shohei ohtani trade rumors
Stan Szeto-USA TODAY Sports

It’s not even November and the Shohei Ohtani trade rumors are in full force across baseball.

The two-way star is fresh off yet another MVP-caliber season (although Aaron Judge should win the award) that broke plenty of records. He’s the first player to record 10-plus wins as a pitcher and hit at least 30 homers in the same year. Ohtani is also the first player to qualify for both the ERA title and the batting title.

His remarkable performance led to 3.8 fWAR as a hitter and 5.6 fWAR as a pitcher. The Los Angeles Angels think that agreeing to a $30 million deal with Ohtani for 2023 is “step one” toward retaining him beyond next season. However, it sure doesn’t feel like he wants to stick around for the long haul at the moment.

L.A. dangled Ohtani on the trade block at the deadline over the summer, but they were never really serious about dealing him. If general manager Perry Minasian wants to sign him long-term, it’s hard to imagine a trade package good enough to convince the Angels to let him go.

But still, that’s not going to stop the trade rumors from swirling all offseason. The Athletic recently polled about 3,000 Mets fans and asked various team-specific questions. One of them was: If the Mets were to add one player from outside the organization this winter, whom should they prioritze?

Unsurprisingly, Ohtani won in a landslide:

Looking ahead to 2023, the Mets have two specific needs. One is to fill out the starting rotation and the other is to add more thump to the lineup. Ohtani is unique because he’s the only player who can fulfill both of those needs.

And even with a $30 million salary, his production makes it look like a huge bargain. You know, almost as if you’re paying him $15 million to hit and another $15 million to pitch.

Let’s also not forget that current Mets general manager, Billy Eppler, helped land Ohtani with the Angels in the first place. The two of them reportedly have a good relationship. Reuniting with the Japanese star in the game’s biggest media market would be a great story, right?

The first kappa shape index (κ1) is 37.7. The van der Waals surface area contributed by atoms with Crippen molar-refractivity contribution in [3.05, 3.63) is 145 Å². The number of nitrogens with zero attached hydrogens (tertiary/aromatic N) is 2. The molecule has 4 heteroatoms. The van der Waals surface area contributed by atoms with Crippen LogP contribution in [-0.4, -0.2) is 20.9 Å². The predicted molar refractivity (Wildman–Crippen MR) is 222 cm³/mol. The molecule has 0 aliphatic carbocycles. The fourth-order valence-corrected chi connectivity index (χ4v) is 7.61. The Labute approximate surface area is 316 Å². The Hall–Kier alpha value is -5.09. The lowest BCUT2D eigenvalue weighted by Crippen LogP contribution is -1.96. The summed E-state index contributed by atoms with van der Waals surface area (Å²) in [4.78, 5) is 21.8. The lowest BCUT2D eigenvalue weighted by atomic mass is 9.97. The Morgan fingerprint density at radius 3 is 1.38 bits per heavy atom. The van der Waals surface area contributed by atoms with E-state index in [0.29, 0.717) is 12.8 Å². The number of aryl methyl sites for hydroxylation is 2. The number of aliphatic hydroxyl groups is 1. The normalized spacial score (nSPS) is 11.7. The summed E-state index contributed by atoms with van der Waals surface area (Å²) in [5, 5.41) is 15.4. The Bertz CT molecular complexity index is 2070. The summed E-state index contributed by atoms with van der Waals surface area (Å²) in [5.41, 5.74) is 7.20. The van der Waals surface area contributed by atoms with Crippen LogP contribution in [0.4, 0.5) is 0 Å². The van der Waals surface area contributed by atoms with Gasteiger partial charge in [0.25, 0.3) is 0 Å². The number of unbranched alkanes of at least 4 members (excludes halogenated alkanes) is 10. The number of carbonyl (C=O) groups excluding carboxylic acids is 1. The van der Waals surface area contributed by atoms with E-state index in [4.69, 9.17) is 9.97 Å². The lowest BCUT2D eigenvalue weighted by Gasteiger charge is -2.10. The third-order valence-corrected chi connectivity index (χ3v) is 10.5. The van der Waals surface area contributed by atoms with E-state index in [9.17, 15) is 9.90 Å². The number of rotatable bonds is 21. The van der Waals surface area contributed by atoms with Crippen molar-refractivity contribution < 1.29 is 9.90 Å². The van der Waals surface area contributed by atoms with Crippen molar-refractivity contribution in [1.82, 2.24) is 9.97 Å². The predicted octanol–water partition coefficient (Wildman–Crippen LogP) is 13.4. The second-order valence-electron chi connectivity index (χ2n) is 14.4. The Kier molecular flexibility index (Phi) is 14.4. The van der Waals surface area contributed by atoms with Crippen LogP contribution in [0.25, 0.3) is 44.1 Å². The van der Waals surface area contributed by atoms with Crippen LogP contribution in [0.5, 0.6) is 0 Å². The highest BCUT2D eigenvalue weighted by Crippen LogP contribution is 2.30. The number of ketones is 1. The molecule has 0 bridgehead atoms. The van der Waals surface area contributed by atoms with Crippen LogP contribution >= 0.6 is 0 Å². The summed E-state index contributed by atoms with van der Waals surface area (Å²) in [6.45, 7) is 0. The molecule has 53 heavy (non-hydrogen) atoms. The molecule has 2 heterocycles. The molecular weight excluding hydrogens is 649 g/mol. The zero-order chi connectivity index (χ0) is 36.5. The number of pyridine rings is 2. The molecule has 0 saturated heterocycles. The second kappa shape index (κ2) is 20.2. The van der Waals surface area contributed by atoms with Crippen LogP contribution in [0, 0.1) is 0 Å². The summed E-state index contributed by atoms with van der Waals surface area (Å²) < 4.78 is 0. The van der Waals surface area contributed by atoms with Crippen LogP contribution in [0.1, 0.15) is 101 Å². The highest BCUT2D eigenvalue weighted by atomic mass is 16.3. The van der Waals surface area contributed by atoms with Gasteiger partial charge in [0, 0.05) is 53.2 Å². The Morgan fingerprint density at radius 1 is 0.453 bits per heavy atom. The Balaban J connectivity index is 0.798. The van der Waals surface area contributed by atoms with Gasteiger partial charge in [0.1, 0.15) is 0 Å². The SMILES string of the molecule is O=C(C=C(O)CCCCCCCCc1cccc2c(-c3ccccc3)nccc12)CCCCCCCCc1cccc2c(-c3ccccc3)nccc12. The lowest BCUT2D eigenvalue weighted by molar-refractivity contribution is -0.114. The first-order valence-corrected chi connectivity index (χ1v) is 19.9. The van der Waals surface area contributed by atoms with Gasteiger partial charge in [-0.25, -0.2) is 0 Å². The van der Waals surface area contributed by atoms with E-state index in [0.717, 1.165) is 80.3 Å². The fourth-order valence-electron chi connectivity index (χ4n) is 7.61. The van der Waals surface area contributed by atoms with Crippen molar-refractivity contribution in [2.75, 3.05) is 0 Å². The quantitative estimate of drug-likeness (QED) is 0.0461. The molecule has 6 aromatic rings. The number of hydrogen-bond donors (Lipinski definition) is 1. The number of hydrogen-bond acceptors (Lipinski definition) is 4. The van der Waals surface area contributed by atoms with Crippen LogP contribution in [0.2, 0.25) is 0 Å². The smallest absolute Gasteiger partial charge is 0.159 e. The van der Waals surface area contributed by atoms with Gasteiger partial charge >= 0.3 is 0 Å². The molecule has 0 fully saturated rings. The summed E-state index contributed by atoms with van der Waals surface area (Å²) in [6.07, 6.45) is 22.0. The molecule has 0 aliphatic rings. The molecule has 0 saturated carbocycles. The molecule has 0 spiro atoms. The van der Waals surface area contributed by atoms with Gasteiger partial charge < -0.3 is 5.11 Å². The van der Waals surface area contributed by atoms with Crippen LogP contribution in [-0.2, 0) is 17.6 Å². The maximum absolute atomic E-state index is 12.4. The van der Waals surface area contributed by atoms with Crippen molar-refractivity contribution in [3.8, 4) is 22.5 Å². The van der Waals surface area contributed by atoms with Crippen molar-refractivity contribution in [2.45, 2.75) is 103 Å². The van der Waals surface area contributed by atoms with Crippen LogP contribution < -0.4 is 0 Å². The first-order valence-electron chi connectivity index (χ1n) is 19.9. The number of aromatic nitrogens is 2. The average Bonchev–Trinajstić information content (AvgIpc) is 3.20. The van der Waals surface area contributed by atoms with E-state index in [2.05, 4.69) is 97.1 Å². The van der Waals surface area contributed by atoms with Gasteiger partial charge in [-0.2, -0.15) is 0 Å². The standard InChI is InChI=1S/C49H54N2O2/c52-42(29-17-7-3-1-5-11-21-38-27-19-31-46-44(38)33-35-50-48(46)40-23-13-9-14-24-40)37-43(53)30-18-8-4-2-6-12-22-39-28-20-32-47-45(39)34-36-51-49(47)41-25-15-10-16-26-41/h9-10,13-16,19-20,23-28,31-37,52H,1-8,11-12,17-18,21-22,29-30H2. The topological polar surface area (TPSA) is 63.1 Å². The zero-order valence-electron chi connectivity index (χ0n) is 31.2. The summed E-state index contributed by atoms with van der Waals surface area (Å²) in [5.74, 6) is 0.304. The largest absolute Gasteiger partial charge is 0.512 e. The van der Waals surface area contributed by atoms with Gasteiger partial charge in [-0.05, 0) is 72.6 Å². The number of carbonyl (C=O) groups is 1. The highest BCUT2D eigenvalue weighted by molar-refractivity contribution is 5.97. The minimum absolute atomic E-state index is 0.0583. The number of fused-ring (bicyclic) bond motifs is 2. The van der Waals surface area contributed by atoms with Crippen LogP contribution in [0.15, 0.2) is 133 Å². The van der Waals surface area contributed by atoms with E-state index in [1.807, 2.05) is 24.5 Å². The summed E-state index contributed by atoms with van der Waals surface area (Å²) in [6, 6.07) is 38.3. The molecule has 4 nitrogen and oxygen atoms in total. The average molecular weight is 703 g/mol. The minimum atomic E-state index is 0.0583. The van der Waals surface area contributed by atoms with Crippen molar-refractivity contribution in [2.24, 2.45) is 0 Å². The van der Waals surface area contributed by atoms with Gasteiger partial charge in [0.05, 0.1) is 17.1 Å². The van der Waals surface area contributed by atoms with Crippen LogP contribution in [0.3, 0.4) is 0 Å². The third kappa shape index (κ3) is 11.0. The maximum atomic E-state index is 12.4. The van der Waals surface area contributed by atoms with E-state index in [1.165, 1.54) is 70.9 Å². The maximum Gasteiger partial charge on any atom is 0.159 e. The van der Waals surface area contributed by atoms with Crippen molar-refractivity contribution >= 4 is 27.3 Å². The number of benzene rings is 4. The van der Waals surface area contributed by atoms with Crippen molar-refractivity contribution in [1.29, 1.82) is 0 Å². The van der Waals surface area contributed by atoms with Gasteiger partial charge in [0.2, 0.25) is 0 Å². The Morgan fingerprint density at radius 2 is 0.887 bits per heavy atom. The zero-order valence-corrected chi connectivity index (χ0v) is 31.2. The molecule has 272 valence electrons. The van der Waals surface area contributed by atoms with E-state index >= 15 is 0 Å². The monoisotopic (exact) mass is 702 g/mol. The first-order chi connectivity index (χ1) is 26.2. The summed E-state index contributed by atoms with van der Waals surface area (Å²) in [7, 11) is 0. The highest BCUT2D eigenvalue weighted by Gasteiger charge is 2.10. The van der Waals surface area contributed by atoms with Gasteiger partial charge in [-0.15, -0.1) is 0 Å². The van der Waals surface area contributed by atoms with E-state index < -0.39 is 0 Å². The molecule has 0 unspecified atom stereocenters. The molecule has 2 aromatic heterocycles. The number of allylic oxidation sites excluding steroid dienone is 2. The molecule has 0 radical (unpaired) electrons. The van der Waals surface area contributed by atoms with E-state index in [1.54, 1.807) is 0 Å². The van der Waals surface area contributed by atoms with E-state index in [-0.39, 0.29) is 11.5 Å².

But there are obvious stumbling blocks. One is that Angels team owner Arte Moreno hates Steve Cohen. “Hate” might be a strong word, but he was one of four owners who voted against him buying the Mets. Moreno himself is looking into selling the Angels, but it’s hard for anyone to believe he’d OK an Ohtani trade to New York.

The other obvious stumbling block is the prospect capital it’d take to land Ohtani. Even with one year left of team control, it’ll be a pretty penny. But how much, exactly? Pat Ragazzo of Sports Illustrated gave an example, and it includes four of New York’s top-100 prospects (including three in the top 20).

Those players are Francisco Alvarez, Brett Baty, Alex Ramirez, and Ronny Mauricio. You’d think another one or two MLB players would have to be included, too. And, of course, the Mets would need to sign Ohtani to a huge long-term deal to justify gutting the farm system.

The Mets’ long-term plan is clear at this point. Eppler, Cohen, and Co. want to build a sustainable winner, a la the Los Angeles Dodgers. Eppler didn’t pull the trigger on far smaller deals at the trade deadline because he didn’t want to sacrifice the franchise’s future. So, there’s no way they’d give up this much talent for one player, regardless of how amazing and unique he is.

There are plenty of available players this winter that can help the Mets return to the postseason again in 2023. They’re much better off going in that direction and then seeing if Ohtani could be a fit next winter when he’s a free agent.

Having him in Flushing is a tantalizing thought. Anyone can understand why fans want Ohtani. But it’s also just as easy to look at the situation and know the risk in a potential deal like this is just too high.

Matt Musico can be reached at and you can follow him on Twitter: @mmusico8.

Matt Musico is an editor for ESNY. He’s been writing about baseball and the Mets for the past decade. His work has been featured on numberFire, MetsMerized Online, Bleacher Report, and Yahoo! Sports.